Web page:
The realm of ritual has proven versatile for displaying gender construction and deconstruction. Central to these attempts is the perception in African cultures of blood, especially menstrual blood. The presence or absence of menstrual blood contributes significantly to the construction of gender in religion. In its absence, the patriarchy views the female to be as pure as a virgin and fit for the habitation of the deity in the form of, for example, votary maids, adolescent girls dedicated to certain deities until the age of marriage. These girls are forbidden to engage in sexual relations and their upbringing is closely monitored. Votary maids bring messages to the adherent at worship or festival periods during spirit possession sessions, and observe diverse types of taboos to reinforce their separation unto the deity concerned. River goddesses are often known to have votary maids. In the presence of menstrual blood, the patriarchy views the female, usually a wife, as suspect, even though she is extolled as a mother. This ambiguous status of the female accommodates serious compromises for power relations between the genders. In addition, access to power and authority are consequences of these classifications. In African indigenous religions, then, menstrual blood evokes joy and yet instills limitation. However, among some Africans, limitations are not a consequence of contamination but a means of avoiding a clash of powers. The sacred domain is perceived as the abode of power, just as menstrual blood, which contains potential life, is considered a conveyor of power. Thus, there is a need to separate these two realms of power to avert a clash; this is particularly true of the Yoruba belief system.

African dual perspectives on blood restrict women's access to sacred space during menstruation. Often this restriction is temporary, but it could explain the prevalence of postmenstrual women in leadership cadres. However, current research shows increasing numbers of women of childbearing age in positions of leadership in African indigenous religions, and priestesses may be of any age. In addition, there are females who occupy important positions in male religious groups. Such women play symbolic roles, ranging from keepers of secrets, to the "mothers" of males, including the iya magba ("Magba's mother" of the Egúngún Yoruba religious group). These female roles exemplify the African notion of interdependency, mutuality, and compassion of gender relations. Furthermore, the ambivalence marking African expectations and assumptions for female status become evident. Whereas some myths may describe women as unable to keep secrets, women in certain domains are indeed the keepers of secrets.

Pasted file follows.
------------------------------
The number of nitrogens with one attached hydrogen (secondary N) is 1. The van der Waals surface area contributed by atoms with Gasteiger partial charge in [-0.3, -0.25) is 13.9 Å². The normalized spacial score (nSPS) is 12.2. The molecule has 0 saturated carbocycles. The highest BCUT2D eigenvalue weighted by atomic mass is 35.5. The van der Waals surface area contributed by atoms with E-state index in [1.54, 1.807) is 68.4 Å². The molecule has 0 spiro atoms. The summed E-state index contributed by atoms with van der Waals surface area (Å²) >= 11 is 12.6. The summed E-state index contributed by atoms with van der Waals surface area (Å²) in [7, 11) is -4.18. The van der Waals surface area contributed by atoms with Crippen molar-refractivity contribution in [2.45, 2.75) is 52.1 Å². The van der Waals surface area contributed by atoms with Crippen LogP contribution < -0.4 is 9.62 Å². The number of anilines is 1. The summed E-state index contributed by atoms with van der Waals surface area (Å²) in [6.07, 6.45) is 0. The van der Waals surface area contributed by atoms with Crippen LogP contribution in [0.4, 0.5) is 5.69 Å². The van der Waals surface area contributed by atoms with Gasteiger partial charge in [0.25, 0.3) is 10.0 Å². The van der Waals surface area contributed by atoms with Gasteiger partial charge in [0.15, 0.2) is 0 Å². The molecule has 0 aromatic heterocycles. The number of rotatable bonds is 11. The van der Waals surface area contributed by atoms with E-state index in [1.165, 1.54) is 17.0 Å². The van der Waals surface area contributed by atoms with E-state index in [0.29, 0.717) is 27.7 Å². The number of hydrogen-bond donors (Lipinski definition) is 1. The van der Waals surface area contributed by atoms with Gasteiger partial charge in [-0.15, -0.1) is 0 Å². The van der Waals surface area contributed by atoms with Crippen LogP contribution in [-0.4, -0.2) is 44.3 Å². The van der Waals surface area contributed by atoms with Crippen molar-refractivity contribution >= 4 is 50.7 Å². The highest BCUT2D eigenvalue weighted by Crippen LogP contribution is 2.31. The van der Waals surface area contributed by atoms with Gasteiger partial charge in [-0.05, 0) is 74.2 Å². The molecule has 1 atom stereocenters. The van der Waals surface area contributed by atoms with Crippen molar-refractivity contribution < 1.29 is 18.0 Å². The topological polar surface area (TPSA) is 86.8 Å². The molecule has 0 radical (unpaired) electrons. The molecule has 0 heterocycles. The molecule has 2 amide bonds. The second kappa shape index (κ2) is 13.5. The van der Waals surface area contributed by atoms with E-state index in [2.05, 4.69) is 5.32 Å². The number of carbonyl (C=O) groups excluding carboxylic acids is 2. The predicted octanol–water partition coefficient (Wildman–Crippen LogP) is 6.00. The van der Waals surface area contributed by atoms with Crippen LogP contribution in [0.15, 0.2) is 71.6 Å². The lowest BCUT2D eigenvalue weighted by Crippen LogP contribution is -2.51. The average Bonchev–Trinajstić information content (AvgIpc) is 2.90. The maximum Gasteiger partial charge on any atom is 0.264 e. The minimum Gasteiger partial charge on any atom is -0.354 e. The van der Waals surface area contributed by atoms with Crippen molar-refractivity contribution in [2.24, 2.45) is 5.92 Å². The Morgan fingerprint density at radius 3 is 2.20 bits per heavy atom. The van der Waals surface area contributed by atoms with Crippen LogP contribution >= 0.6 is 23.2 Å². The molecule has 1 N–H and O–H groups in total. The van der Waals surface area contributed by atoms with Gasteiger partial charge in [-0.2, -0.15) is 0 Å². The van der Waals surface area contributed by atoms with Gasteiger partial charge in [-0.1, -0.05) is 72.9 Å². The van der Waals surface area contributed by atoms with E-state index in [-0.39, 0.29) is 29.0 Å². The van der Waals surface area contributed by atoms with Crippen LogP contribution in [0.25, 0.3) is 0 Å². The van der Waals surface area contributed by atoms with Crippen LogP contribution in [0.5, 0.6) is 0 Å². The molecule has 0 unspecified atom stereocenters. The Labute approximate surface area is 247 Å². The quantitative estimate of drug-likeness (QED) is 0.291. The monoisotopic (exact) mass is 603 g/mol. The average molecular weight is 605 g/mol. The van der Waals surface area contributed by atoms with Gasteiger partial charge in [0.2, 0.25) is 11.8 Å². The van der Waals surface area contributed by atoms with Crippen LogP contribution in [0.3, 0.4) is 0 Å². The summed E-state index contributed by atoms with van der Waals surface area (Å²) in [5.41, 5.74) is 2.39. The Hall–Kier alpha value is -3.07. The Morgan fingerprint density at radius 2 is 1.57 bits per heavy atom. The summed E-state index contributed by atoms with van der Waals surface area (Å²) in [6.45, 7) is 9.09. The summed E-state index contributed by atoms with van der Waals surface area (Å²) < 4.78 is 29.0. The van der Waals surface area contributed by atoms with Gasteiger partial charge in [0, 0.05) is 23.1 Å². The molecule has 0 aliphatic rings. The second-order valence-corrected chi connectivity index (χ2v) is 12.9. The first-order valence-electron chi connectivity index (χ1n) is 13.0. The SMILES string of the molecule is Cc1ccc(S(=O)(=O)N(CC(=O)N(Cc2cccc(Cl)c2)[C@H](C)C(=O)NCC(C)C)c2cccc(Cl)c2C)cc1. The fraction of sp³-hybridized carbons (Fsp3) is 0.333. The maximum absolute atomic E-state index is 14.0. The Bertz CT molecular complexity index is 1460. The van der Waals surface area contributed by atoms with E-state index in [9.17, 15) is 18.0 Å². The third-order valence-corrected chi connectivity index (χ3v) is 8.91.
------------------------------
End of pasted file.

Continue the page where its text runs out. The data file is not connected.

Gender relations often manifest themselves as a cultural fluidity corresponding to a ritual domain of indigenous religions. This fluidity tends to reinforce complex gender constructions. For instance, legendary goddesses are known to possess "wives" (devotees, votary maids, and mediums), just as certain gods do. Some community rulers are considered to be "wives" of their affiliate deities, who may be perceived as male or female (Matory, 1994). Moreover, certain Yoruba priests of ango are transvestites who take on the role of the male "wives" of the deities by wearing female costumes and plaiting their hair in a feminine style. Alternatively, when under the influence of certain deities, some female mediums of various religious groups exhibit characteristics generally associated with males. For example, while possessed by ango (Elegun ango), female mediums become "aggressive" under ango's masculine authority.

African cultures often correlate group solidarity with gender construction. Group formations are expected of females in many sectors of the African polity, including economics, religion and social settings. While females practice group solidarity in many African religious traditions, males cannot be said to do the same. To explain this widespread practice of female solidarity, scholars of religion have propounded various theories. Whereas some perceive such solidarity as resistance against patriarchal suppression, others see it as an attempt to create an alternative space to empower women. In any case, clearly the motif of female group formation forms a salient feature of African religious traditions.